June 27, 2002
Hurray for Bush!
Jewish leaders laud president's speech for putting onus on Palestinians.
President Bush's call for a change in Palestinian leadership as a step toward Palestinian statehood is being praised by American Jewish leaders and analysts as historic.
Some questioned how complete a road map Bush had laid out in his long-awaited Mideast policy speech June 24. (For speech excerpts, see below.) But Jewish leaders generally issued a sigh of relief that Bush overwhelmingly had placed the onus on the Palestinians to prove their commitment to peace before any peace process could move forward.
"None of the Jewish community's anxieties were realized," said Abraham Foxman, national director of the Anti-Defamation League.
In the weeks before the speech, Jewish groups had been concerned that Bush would recommend the quick formation of a Palestinian state in hopes of inducing Palestinians to stop their campaign of violence against Israel. Such a call, many Jewish groups warned, would be tantamount to rewarding terrorism, rather than repudiating it.
However, Bush presented a vision toward eventual Palestinian statehood that called for the ouster of the current Palestinian Authority leadership, fundamental reform in Palestinian institutions and a repudiation of the culture of violence and terrorism that the Palestinian Authority has tolerated. Bush called for Arafat's removal after receiving information last week showing that the leader had authorized a $20,000 payment to a group that claimed responsibility for the most recent suicide attack in Jerusalem, The New York Times reported.
While never mentioning Arafat by name in his speech, Bush made clear that he considers Arafat's removal from power a precondition to progress, a position that Israeli Prime Minister Ariel Sharon has long advocated.
David Harris, executive director of the American Jewish Committee, described Bush's call to oust Arafat as "historic," saying, "For the leader of the world's leading superpower to explicitly call for the Palestinian people to change their leadership is almost unprecedented."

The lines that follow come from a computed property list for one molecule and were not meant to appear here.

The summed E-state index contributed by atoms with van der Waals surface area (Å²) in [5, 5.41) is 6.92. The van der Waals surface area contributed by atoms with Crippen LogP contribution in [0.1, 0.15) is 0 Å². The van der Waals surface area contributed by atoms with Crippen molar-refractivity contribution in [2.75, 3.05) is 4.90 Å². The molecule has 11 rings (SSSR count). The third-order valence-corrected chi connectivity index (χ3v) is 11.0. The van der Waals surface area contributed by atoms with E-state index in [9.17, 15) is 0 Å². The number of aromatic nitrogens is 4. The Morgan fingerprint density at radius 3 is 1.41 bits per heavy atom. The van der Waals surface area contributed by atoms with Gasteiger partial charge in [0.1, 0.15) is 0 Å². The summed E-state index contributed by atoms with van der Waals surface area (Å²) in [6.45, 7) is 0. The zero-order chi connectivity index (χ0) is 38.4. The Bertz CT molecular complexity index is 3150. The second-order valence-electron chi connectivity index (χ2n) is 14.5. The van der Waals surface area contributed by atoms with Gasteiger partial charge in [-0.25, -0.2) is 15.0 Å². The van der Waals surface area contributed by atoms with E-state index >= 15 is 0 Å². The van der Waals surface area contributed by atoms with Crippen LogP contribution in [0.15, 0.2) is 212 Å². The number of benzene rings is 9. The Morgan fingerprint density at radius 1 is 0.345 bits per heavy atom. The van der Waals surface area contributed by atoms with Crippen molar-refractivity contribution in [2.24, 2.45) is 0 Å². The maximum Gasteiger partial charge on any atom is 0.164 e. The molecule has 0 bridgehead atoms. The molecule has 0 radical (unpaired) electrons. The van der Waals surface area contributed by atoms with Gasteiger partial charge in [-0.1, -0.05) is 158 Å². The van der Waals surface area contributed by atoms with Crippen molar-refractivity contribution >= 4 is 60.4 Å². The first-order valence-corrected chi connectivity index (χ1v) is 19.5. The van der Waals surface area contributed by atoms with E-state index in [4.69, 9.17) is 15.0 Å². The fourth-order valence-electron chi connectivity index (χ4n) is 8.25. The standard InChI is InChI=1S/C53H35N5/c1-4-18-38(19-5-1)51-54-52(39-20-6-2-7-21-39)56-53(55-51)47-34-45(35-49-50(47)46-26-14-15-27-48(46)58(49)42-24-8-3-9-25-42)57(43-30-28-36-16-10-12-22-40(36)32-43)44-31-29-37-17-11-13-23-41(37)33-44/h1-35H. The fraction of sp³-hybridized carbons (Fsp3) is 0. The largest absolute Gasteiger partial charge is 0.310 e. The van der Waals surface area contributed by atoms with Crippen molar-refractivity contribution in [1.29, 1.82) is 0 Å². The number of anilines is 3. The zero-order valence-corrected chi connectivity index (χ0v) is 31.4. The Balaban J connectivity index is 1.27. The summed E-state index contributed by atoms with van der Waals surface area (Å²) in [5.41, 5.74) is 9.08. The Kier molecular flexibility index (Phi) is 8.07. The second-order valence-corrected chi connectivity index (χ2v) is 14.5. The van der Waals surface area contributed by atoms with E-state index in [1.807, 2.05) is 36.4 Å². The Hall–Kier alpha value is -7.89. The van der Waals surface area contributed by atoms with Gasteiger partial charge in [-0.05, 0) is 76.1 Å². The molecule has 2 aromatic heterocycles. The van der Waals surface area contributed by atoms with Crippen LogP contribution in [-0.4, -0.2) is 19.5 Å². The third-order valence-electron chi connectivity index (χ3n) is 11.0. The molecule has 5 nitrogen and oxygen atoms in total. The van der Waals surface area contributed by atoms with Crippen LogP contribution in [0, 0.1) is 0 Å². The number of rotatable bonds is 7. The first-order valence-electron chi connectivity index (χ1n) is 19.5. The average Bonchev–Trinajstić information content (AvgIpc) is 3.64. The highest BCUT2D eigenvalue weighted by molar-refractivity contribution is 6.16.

Harris said the Bush administration "connected the dots" on the Palestinian leadership's ties to terrorism, after Israel provided extensive documentation of Arafat links to terrorist organizations, weapons-smuggling, payments to terrorists and financial support for the families of suicide bombers.
The president called on the Palestinians to elect new leaders "not compromised by terror" and said that once violence ended, the United States would support a Palestinian state. Long into the speech, Bush made some demands on Israel: pull the army back to its positions before the intifada began in September 2000, release tax money due to the Palestinian Authority and end settlement construction. However, he made it clear that such steps would be demanded of Israel only after the Palestinians had reformed their government and made clear their willingness to coexist peacefully.
Pressure was also placed on Arab states to end incitement against Israel, to denounce terrorist actions and to stop transferring funds and equipment to terrorist organizations targeting Israel. Bush also pledged additional humanitarian and financial aid to the Palestinians, from both the United States and international monetary groups.
Analysts saw the speech as the long-term vision for the Middle East that had been absent since the Oslo peace process collapsed at the end of 2000. Since Bush took office last year, many believed that his administration was handling situations on the fly, without a clear game plan.
"He has essentially created a post-Oslo framework," said David Makovsky, senior fellow at the Washington Institute for Near East Policy. "He is making it clear that Palestinian aspirations for statehood are intertwined with reform and security."
In the weeks before the speech, Arab leaders had pressed Bush to set forth a deadline by which a Palestinian state would be established. Jewish and Israeli leaders, on the other hand, called instead for benchmarks that would be used to judge Palestinian performance.